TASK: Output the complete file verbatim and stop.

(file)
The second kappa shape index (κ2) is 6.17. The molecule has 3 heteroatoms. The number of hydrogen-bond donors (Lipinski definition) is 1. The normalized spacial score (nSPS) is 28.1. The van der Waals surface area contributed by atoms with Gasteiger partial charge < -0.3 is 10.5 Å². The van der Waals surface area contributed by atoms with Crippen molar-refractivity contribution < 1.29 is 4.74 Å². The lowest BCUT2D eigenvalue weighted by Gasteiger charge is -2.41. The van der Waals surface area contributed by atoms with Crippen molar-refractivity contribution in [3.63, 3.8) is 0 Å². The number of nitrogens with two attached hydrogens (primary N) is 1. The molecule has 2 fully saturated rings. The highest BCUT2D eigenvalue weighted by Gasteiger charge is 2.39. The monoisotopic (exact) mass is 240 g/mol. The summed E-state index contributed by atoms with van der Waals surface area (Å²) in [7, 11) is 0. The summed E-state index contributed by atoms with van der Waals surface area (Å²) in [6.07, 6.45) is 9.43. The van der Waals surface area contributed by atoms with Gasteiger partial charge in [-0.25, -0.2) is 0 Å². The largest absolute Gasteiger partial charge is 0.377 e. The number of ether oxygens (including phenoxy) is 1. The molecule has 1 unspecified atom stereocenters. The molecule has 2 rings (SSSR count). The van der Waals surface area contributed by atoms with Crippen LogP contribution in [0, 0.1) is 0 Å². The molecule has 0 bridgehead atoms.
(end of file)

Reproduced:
The second kappa shape index (κ2) is 6.17. The molecule has 3 heteroatoms. The number of hydrogen-bond donors (Lipinski definition) is 1. The normalized spacial score (nSPS) is 28.1. The van der Waals surface area contributed by atoms with Gasteiger partial charge < -0.3 is 10.5 Å². The van der Waals surface area contributed by atoms with Crippen molar-refractivity contribution < 1.29 is 4.74 Å². The lowest BCUT2D eigenvalue weighted by Gasteiger charge is -2.41. The van der Waals surface area contributed by atoms with Crippen molar-refractivity contribution in [3.63, 3.8) is 0 Å². The number of nitrogens with two attached hydrogens (primary N) is 1. The molecule has 2 fully saturated rings. The highest BCUT2D eigenvalue weighted by Gasteiger charge is 2.39. The monoisotopic (exact) mass is 240 g/mol. The summed E-state index contributed by atoms with van der Waals surface area (Å²) in [7, 11) is 0. The summed E-state index contributed by atoms with van der Waals surface area (Å²) in [6.07, 6.45) is 9.43. The van der Waals surface area contributed by atoms with Gasteiger partial charge in [-0.25, -0.2) is 0 Å². The largest absolute Gasteiger partial charge is 0.377 e. The number of ether oxygens (including phenoxy) is 1. The molecule has 1 unspecified atom stereocenters. The molecule has 2 rings (SSSR count). The van der Waals surface area contributed by atoms with Crippen LogP contribution in [0, 0.1) is 0 Å². The molecule has 0 bridgehead atoms.